Indonesia's inflation slowed last month, giving the central bank room to refrain from raising interest rates when it meets next week, Bloomberg said on Thursday.

The consumer price index rose 3.43 per cent in March from a year earlier, the central statistics agency said in Jakarta today. That compares with the 3.7 per cent median estimate of 22 economists in a Bloomberg News survey. The inflation rate was 3.81 percent in February, a report showed last month.

Indonesia's central bank, which will meet on April 6 to review its policy, has kept borrowing costs unchanged since cutting them to a record low in August to help the economy avoid a recession. It has refrained from following Malaysia, India and Australia in raising interest rates this year even as inflation returns to the region amid a global recovery.

The country's inflation 'remains below the Bank Indonesia 6.5 percent policy rate,' David Cohen, an economist at Action Economics in Singapore, said before the report. 'Along with the firmness in the rupiah, it gives the central bank some leeway for patience before tightening.'

The rupiah rose 0.3 per cent to 9,067 a dollar at 12 p.m. in Jakarta on Thursday. It has climbed 3.6 percent this year, the second- best performer among 10 Asian currencies outside Japan tracked by Bloomberg. The Jakarta Composite index rose 1.8 per cent.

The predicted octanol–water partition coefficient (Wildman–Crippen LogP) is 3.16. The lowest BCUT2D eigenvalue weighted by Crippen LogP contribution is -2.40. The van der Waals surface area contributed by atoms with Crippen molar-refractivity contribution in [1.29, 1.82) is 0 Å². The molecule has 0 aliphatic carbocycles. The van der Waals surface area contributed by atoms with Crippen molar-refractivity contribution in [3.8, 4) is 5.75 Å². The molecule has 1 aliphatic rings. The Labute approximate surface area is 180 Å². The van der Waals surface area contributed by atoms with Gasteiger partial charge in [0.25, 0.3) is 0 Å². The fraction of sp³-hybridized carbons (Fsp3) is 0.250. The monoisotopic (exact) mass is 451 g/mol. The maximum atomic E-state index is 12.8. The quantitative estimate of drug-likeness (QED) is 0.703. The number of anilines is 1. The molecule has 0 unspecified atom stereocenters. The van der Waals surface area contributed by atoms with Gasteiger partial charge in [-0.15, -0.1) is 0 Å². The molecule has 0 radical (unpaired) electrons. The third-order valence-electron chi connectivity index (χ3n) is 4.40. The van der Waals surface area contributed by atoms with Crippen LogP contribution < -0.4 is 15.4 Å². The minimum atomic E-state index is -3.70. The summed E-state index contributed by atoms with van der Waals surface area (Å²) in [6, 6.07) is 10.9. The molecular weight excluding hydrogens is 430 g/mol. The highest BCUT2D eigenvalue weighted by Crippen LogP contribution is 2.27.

The Reserve Bank of India last month increased the benchmark reverse repurchase rate to 3.5 per cent from a record- low 3.25 per cent, and the repurchase rate to five per cent from 4.75 percent, saying containing inflation has become 'imperative.' Australia and Malaysia also raised borrowing costs in March.

Indonesia's central bank will probably maintain its benchmark interest rate at 6.5 percent next week, according to 15 of 16 economists in a Bloomberg News survey. One economist expects an increase to 6.75 per cent.

Indonesian consumer prices fell 0.14 per cent in March from the previous month after rising 0.3 per cent in February.

The strengthening of the rupiah has had a 'conducive' impact on inflation, Rusman Heriawan, chairman of the statistics agency, said today. 'Inflationary pressures have cooled,' said Juniman, an economist at PT Bank Internasional Indonesia in Jakarta who, like many Indonesians, uses one name. The government has no plan to raise fuel prices until at least the beginning of the second half of this year, he said.

Prices in Southeast Asia's largest economy have remained low partly because harvests in the main rice-producing regions such as Java island have bolstered food supply, according to Aldian Taloputra, an economist at PT Mandiri Sekuritas in Jakarta.